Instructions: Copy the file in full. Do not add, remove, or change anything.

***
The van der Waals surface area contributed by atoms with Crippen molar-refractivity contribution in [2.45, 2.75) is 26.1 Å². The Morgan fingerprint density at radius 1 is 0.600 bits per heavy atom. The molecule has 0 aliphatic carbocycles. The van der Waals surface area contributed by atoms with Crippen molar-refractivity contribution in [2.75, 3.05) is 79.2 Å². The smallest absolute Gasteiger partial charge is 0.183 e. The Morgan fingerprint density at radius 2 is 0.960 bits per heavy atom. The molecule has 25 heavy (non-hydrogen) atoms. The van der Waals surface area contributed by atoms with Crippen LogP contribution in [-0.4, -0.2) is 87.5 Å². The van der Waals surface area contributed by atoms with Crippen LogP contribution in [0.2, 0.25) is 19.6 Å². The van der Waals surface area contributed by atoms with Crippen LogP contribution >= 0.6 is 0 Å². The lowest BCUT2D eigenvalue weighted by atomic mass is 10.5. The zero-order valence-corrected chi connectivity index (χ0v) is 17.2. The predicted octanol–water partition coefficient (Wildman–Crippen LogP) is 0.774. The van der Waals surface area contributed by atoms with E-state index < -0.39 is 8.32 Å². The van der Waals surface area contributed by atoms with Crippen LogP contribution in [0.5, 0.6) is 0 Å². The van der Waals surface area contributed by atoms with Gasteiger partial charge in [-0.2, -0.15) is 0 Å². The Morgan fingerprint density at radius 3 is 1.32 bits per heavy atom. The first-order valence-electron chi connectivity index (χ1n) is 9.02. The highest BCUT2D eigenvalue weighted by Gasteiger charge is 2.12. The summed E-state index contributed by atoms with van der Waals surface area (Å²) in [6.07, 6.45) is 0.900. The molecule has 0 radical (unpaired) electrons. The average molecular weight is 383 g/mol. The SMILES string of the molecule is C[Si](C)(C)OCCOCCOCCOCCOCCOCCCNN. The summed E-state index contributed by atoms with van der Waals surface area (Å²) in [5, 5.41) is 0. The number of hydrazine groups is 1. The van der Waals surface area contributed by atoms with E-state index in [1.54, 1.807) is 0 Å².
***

The van der Waals surface area contributed by atoms with Crippen molar-refractivity contribution in [2.45, 2.75) is 26.1 Å². The Morgan fingerprint density at radius 1 is 0.600 bits per heavy atom. The molecule has 0 aliphatic carbocycles. The van der Waals surface area contributed by atoms with Crippen molar-refractivity contribution in [2.75, 3.05) is 79.2 Å². The smallest absolute Gasteiger partial charge is 0.183 e. The Morgan fingerprint density at radius 2 is 0.960 bits per heavy atom. The molecule has 25 heavy (non-hydrogen) atoms. The van der Waals surface area contributed by atoms with Crippen LogP contribution in [-0.4, -0.2) is 87.5 Å². The van der Waals surface area contributed by atoms with Crippen LogP contribution in [0.2, 0.25) is 19.6 Å². The van der Waals surface area contributed by atoms with Crippen LogP contribution >= 0.6 is 0 Å². The lowest BCUT2D eigenvalue weighted by atomic mass is 10.5. The zero-order valence-corrected chi connectivity index (χ0v) is 17.2. The predicted octanol–water partition coefficient (Wildman–Crippen LogP) is 0.774. The van der Waals surface area contributed by atoms with E-state index < -0.39 is 8.32 Å². The van der Waals surface area contributed by atoms with Crippen LogP contribution in [0.5, 0.6) is 0 Å². The van der Waals surface area contributed by atoms with Gasteiger partial charge in [-0.2, -0.15) is 0 Å². The Morgan fingerprint density at radius 3 is 1.32 bits per heavy atom. The first-order valence-electron chi connectivity index (χ1n) is 9.02. The highest BCUT2D eigenvalue weighted by Gasteiger charge is 2.12. The summed E-state index contributed by atoms with van der Waals surface area (Å²) in [6.07, 6.45) is 0.900. The molecule has 0 radical (unpaired) electrons. The average molecular weight is 383 g/mol. The SMILES string of the molecule is C[Si](C)(C)OCCOCCOCCOCCOCCOCCCNN. The summed E-state index contributed by atoms with van der Waals surface area (Å²) in [5, 5.41) is 0. The number of hydrazine groups is 1. The van der Waals surface area contributed by atoms with E-state index in [1.54, 1.807) is 0 Å².